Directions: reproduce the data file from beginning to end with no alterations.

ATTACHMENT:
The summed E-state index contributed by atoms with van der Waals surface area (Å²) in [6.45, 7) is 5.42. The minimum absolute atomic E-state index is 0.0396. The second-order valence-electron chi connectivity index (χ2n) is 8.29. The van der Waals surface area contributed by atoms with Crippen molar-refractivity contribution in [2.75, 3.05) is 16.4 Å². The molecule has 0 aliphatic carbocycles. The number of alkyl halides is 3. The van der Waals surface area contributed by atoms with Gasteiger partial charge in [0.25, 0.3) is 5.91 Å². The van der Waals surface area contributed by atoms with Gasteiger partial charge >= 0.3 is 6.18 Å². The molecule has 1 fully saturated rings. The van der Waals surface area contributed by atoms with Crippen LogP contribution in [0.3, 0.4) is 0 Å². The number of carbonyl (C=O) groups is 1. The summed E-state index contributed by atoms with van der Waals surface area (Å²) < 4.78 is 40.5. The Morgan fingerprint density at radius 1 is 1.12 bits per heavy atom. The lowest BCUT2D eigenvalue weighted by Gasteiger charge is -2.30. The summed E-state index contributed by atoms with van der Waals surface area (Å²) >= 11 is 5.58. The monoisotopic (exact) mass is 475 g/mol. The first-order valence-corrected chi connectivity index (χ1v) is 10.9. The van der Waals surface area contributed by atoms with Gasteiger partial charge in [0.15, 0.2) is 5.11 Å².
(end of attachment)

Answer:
The summed E-state index contributed by atoms with van der Waals surface area (Å²) in [6.45, 7) is 5.42. The minimum absolute atomic E-state index is 0.0396. The second-order valence-electron chi connectivity index (χ2n) is 8.29. The van der Waals surface area contributed by atoms with Crippen molar-refractivity contribution in [2.75, 3.05) is 16.4 Å². The molecule has 0 aliphatic carbocycles. The number of alkyl halides is 3. The van der Waals surface area contributed by atoms with Gasteiger partial charge in [0.25, 0.3) is 5.91 Å². The van der Waals surface area contributed by atoms with Gasteiger partial charge >= 0.3 is 6.18 Å². The molecule has 1 fully saturated rings. The van der Waals surface area contributed by atoms with Crippen LogP contribution in [0.3, 0.4) is 0 Å². The number of carbonyl (C=O) groups is 1. The summed E-state index contributed by atoms with van der Waals surface area (Å²) < 4.78 is 40.5. The Morgan fingerprint density at radius 1 is 1.12 bits per heavy atom. The lowest BCUT2D eigenvalue weighted by Gasteiger charge is -2.30. The summed E-state index contributed by atoms with van der Waals surface area (Å²) >= 11 is 5.58. The monoisotopic (exact) mass is 475 g/mol. The first-order valence-corrected chi connectivity index (χ1v) is 10.9. The van der Waals surface area contributed by atoms with Gasteiger partial charge in [0.15, 0.2) is 5.11 Å².